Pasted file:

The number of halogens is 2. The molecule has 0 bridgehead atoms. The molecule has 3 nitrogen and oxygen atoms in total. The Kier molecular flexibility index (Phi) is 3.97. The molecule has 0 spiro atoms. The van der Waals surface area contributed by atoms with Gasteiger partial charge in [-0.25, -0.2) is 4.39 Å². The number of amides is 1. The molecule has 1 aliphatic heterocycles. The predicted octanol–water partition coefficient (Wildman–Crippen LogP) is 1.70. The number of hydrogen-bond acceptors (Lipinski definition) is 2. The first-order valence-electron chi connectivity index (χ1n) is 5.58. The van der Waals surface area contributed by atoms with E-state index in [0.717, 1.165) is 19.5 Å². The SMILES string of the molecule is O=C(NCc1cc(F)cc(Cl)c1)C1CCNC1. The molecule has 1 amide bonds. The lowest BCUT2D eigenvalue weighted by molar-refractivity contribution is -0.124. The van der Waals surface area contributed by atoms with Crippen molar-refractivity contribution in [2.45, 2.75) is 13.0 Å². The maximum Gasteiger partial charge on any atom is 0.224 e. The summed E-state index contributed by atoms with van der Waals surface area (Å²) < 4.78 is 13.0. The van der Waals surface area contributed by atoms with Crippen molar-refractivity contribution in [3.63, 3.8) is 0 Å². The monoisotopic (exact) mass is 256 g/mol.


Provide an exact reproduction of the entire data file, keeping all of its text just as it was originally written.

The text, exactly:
The number of halogens is 2. The molecule has 0 bridgehead atoms. The molecule has 3 nitrogen and oxygen atoms in total. The Kier molecular flexibility index (Phi) is 3.97. The molecule has 0 spiro atoms. The van der Waals surface area contributed by atoms with Gasteiger partial charge in [-0.25, -0.2) is 4.39 Å². The number of amides is 1. The molecule has 1 aliphatic heterocycles. The predicted octanol–water partition coefficient (Wildman–Crippen LogP) is 1.70. The number of hydrogen-bond acceptors (Lipinski definition) is 2. The first-order valence-electron chi connectivity index (χ1n) is 5.58. The van der Waals surface area contributed by atoms with E-state index in [0.717, 1.165) is 19.5 Å². The SMILES string of the molecule is O=C(NCc1cc(F)cc(Cl)c1)C1CCNC1. The molecule has 1 amide bonds. The lowest BCUT2D eigenvalue weighted by molar-refractivity contribution is -0.124. The van der Waals surface area contributed by atoms with Crippen molar-refractivity contribution in [2.45, 2.75) is 13.0 Å². The maximum Gasteiger partial charge on any atom is 0.224 e. The summed E-state index contributed by atoms with van der Waals surface area (Å²) < 4.78 is 13.0. The van der Waals surface area contributed by atoms with Crippen molar-refractivity contribution in [3.63, 3.8) is 0 Å². The monoisotopic (exact) mass is 256 g/mol.